Over the years there have been countless attempts to do away with the clunky and antiquated QWERTY keyboard, everything from voice text entry to the single-handed Dvorak keyboard. QWERTY made sense in the days of the typewriter. The layout is designed to slow the typist down and prevent the mechanical type bar hammers from crashing into each other — but it looks like we’re stuck with it, or are we…
Propellerhead wonders if the keyboard’s days could be numbered, at least that’s the idea behind Dasher, a program designed by David MacKay and David Ward at Cambridge University Department of Physics. Dasher is a keyboardless text entry system that requires only a small movement of the mouse to select letters and characters as they appear on the screen. It works like a video game, just select the letters as they pass by, but here’s the really clever bit, it’s predictive.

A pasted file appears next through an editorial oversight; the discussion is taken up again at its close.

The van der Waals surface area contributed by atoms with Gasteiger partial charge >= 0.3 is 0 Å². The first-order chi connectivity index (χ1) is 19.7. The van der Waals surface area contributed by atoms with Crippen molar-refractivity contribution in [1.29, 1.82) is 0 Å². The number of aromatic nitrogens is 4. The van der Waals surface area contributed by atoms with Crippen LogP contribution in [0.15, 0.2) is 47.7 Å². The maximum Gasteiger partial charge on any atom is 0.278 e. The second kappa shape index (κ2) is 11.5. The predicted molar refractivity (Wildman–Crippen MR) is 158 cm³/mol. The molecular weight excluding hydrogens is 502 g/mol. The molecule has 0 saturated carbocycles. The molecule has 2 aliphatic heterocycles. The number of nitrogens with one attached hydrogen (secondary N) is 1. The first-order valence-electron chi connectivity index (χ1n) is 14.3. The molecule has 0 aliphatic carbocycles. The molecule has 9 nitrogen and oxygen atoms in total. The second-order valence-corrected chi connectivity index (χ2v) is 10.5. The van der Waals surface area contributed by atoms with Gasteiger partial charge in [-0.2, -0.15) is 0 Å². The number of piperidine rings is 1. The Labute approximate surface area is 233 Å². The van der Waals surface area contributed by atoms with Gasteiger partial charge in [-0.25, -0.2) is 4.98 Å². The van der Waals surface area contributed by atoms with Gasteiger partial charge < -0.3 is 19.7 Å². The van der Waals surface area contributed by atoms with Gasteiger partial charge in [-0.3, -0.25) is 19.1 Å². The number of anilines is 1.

As soon as Dasher figures out the word you are trying to spell it starts displaying the missing letters as well. With practice Dasher users can achieve a healthy 25 words per minute, almost twice as fast as the best on-screen keyboards.
The applications are endless, from helping those with impaired movement in their hands to anyone who hates keyboards; it can even be controlled by eye movements. The really good news is you can try it for free; there are versions for Windows (2k & XP only). Mac, Linux and Pocket PCs. It’s really easy to use and you can copy and paste directly into Word, so give it a try and see if you think it’s time to kick out the keyboard. In case you’ve forgotten or you are new here there are lots more great tips, tweaks and utilities to try at PCTopTips